Here is an explanation of mortgage insurance available in Canada.
This is not the same as the mortgage insurance that will pay off your mortgage if you die.
This is insurance that covers the banks for any losses if you stop paying your mortgage and they have to foreclose.
A conventional mortgage is one that does not need to be insured by the Canada Mortgage and Housing Corporation (CMHC), Genworth Financial, or Canada Guarantee. The CMHC is backed by the Canadian government while Genworth and Canada Guarantee are private companies.
To qualify as a conventional mortgage you must have at least 20% of your purchase price available for a downpayment. If you have 20% or more, you are not bound to as many government regulations and have more options for your mortgage. However, since the mortgage will not be insured, you will almost certainly need to have an appraisal done on the property by a licensed appraiser that actually visits the property and comes up with a valuation.
The reason for the appraisal is that the bank needs to know that the property is worth what you are paying for it. If you were to grossly overpay, and couldn’t make your payments, the bank wants to know that they will get their money out of the property if they had to foreclose.
Most first time buyers will only have 5% of the cost of the home to put down as a downpayment. So, they will have to pay for mortgage insurance which usually goes through CMHC. The premiums are going up effective May 1st 2014 so they would have to pay 3.15% of the mortgage amount. For example if they are borrowing $300,000 they would have to pay $9,450 which would be added to their mortgage for a total of $309,450.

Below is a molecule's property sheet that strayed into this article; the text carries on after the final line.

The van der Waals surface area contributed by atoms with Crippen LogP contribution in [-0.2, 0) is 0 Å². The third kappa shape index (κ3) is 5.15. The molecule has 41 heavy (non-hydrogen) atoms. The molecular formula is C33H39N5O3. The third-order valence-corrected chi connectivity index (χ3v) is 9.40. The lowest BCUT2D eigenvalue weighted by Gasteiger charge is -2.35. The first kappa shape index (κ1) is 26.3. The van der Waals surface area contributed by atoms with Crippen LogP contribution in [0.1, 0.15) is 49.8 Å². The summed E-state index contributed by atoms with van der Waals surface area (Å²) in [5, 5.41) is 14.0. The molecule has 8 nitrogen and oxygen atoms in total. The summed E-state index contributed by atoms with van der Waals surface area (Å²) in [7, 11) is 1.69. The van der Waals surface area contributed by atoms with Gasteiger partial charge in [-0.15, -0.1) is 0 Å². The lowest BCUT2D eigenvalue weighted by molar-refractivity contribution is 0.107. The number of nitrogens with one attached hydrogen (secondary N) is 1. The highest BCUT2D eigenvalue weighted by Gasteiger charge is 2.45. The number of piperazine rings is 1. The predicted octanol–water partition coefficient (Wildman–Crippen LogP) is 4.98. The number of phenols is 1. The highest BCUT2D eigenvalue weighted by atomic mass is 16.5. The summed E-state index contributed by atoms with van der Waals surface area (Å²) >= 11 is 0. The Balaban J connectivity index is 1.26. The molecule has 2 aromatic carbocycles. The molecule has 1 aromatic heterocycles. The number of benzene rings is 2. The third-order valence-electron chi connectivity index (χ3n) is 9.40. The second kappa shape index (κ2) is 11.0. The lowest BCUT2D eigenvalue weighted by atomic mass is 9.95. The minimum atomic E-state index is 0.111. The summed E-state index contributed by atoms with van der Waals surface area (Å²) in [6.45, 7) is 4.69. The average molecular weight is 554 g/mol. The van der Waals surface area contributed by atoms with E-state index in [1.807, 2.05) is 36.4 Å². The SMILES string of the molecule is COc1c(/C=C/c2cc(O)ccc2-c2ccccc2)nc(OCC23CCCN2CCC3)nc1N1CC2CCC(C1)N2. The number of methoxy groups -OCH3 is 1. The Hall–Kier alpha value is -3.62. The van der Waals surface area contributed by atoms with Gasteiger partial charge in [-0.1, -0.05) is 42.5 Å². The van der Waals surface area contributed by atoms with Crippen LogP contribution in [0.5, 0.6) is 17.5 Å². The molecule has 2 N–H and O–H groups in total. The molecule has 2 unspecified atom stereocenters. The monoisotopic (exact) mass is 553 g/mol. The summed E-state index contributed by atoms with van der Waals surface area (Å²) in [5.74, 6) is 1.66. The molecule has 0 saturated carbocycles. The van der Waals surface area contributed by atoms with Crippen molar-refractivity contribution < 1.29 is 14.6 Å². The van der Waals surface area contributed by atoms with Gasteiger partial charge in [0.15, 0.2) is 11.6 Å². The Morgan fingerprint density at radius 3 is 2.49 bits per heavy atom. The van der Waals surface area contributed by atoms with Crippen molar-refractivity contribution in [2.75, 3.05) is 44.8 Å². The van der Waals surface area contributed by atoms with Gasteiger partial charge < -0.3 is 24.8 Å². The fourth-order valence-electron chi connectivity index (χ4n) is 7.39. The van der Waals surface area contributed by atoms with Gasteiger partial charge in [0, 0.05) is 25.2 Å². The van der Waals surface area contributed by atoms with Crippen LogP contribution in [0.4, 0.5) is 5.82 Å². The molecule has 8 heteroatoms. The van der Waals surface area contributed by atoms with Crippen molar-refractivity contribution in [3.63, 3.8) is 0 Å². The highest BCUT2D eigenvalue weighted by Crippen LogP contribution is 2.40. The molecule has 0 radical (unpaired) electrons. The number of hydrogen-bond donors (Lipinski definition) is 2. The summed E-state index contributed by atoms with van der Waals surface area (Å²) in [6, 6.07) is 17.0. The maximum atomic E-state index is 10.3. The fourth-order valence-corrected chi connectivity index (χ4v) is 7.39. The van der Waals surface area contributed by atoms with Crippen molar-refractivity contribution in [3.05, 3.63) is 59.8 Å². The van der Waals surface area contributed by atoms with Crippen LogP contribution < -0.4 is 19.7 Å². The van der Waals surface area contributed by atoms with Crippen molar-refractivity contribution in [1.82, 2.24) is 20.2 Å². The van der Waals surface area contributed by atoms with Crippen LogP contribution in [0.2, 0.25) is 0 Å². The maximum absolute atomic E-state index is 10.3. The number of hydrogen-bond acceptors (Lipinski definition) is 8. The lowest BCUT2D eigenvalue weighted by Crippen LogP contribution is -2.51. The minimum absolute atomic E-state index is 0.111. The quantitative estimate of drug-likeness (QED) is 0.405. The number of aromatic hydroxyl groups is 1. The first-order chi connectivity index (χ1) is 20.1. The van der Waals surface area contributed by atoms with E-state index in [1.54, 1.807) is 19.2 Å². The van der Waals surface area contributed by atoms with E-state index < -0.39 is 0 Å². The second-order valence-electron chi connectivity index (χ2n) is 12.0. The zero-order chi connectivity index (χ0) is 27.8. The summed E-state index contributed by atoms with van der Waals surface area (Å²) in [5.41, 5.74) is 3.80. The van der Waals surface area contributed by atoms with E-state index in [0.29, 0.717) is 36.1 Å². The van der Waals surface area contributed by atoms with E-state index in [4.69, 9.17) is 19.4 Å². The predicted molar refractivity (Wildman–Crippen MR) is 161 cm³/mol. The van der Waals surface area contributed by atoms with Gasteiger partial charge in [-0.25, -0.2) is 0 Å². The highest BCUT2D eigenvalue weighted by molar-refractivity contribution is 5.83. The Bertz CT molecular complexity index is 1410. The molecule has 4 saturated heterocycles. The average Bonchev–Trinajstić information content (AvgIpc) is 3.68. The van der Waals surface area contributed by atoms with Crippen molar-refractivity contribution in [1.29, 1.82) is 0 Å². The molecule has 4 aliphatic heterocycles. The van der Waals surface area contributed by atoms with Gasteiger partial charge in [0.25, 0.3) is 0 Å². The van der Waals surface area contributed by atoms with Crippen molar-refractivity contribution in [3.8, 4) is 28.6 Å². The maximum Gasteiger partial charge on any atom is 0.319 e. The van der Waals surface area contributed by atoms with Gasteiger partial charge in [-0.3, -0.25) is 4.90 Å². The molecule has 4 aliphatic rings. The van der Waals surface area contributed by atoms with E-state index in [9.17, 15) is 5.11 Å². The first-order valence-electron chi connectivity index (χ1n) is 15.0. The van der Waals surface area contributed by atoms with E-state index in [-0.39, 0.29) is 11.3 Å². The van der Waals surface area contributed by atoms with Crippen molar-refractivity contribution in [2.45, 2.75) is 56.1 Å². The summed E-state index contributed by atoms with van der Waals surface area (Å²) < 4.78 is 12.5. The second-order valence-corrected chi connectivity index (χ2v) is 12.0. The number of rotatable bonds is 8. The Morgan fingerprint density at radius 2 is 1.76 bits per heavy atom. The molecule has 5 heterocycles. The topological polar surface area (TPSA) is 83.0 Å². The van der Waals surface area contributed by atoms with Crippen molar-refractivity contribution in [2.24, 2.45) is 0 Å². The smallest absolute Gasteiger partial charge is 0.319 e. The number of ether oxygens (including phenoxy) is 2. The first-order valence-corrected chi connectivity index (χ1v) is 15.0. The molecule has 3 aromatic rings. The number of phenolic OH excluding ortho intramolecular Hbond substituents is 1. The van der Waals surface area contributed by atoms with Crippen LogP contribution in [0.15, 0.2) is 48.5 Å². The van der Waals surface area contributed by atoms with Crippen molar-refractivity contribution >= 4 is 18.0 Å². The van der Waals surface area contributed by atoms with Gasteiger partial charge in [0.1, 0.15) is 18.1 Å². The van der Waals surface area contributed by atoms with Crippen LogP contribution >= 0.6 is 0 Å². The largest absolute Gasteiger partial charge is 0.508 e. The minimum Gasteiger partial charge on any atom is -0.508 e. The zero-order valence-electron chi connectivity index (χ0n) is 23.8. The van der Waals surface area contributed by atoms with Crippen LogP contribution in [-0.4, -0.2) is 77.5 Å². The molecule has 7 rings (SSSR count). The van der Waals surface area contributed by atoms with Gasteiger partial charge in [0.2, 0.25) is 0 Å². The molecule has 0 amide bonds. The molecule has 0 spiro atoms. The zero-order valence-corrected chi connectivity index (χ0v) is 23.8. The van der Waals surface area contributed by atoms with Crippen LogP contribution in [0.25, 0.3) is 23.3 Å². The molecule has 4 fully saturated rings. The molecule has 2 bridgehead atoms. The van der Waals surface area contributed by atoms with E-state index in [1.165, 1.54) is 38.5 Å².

Here are the premiums for the different downpayment levels:
- 20% Downpayment – No insurance necessary in most cases
- 15% Downpayment – 1.8%
- 10% Downpayment – 2.4%
- 5% Downpayment – 3.15%
CMHC also does an appraisal but they use an automated system called Emili. This database contains millions of properties in Canada and uses many different methods to decide on the value of a house.
Because this is essentially just a computer program, it only takes a matter of hours to get a decision on whether or not Emili will allow the property you want to buy, to be insured. If Emili says no, your lender will have to try to get the insurance though one of the private insurance companies.
If that fails, you would be required to come up with more of a downpayment, or choose another property that is insurable. However this scenario is very rare. Once the bank or lender decides they want to fund you, insurance is almost always granted.
If you need any more information talk to a Mortgage specialist